November breaks all malware records
Iain Thomson, vnunet.com 06 Dec 2005
November was the worst month for malware since records began in the mid-1980s, according to antivirus firm Sophos.
The company detected 1,940 new pieces of malware in the past month, and has seen a 48 per cent increase in threats over the year.
The bulk of the new threats are not self-propagating viruses such as worms, but Trojan software that either logs the user's behaviour or allows remote control of their PC.
"A worm affects too many people these days," said Graham Cluley, senior technology consultant at Sophos. "It draws attention to them and encourages antivirus firms to take action. It also brings in a flood of information that the hacker cannot cope with."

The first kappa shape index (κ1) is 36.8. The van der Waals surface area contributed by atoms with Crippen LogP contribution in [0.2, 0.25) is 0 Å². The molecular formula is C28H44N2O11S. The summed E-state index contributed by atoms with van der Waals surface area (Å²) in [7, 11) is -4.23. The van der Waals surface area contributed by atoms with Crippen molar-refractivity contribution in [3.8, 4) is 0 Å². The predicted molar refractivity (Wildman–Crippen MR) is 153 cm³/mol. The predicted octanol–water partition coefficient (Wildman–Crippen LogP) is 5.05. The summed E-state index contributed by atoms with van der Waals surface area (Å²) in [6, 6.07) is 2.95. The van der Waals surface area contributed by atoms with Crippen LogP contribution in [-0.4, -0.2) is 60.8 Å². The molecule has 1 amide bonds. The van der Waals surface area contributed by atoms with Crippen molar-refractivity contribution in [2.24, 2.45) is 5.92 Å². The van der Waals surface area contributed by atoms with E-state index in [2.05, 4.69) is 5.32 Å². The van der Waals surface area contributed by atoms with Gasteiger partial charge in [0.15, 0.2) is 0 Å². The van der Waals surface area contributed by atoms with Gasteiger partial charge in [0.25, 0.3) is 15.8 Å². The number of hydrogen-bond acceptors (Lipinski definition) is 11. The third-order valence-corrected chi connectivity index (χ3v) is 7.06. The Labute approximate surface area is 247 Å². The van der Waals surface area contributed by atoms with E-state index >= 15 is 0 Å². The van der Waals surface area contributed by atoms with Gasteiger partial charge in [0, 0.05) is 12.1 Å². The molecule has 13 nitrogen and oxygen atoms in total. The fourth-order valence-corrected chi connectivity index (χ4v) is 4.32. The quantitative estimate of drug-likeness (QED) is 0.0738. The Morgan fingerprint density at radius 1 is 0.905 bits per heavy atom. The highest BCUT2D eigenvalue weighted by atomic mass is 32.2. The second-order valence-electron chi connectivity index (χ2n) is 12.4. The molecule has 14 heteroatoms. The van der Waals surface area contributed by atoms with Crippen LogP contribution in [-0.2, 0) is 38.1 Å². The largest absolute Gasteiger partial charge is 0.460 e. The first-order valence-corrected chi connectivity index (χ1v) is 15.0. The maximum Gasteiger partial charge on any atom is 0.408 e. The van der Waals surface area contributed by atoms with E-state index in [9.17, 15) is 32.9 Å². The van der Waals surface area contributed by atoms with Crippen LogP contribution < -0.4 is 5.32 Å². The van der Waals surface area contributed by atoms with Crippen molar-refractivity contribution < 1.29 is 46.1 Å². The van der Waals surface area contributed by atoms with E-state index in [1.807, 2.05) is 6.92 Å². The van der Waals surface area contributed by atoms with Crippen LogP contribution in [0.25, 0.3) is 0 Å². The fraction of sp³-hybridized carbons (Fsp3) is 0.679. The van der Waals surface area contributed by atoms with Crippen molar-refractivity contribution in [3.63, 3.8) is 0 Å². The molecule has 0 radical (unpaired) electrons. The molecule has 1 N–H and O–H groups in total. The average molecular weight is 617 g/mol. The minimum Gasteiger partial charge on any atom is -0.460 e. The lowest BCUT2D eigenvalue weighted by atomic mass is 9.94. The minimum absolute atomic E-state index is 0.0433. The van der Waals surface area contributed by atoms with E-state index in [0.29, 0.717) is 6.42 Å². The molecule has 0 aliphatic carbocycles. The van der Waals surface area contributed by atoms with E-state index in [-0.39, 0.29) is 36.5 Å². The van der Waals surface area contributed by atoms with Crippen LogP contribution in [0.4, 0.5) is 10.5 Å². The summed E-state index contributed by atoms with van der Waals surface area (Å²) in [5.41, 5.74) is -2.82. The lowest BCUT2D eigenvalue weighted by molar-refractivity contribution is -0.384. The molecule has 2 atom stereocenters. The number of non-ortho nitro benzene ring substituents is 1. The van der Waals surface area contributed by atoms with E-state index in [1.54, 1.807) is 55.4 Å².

Cluley explained that the recent figures also show the extent to which organised criminals have started using malware for financial gain.
In terms of using malware-gathered information for banking fraud, for example, it is easier to steal money from 200 people than 200,000.
While self-propagating viruses are still in circulation they are predominantly older viruses. Zafi-D, the year's most common virus, will be a year old on 14 December and a cure is available in all antivirus software packages.
The exception to this was the recent Sober worm which, had it been released before November, would quickly have become the biggest virus of the year.
These viruses are most common on home computers rather than enterprise systems. Cluley warned that many home users seldom or never update their security software and so act as reservoirs of infection that infect others.
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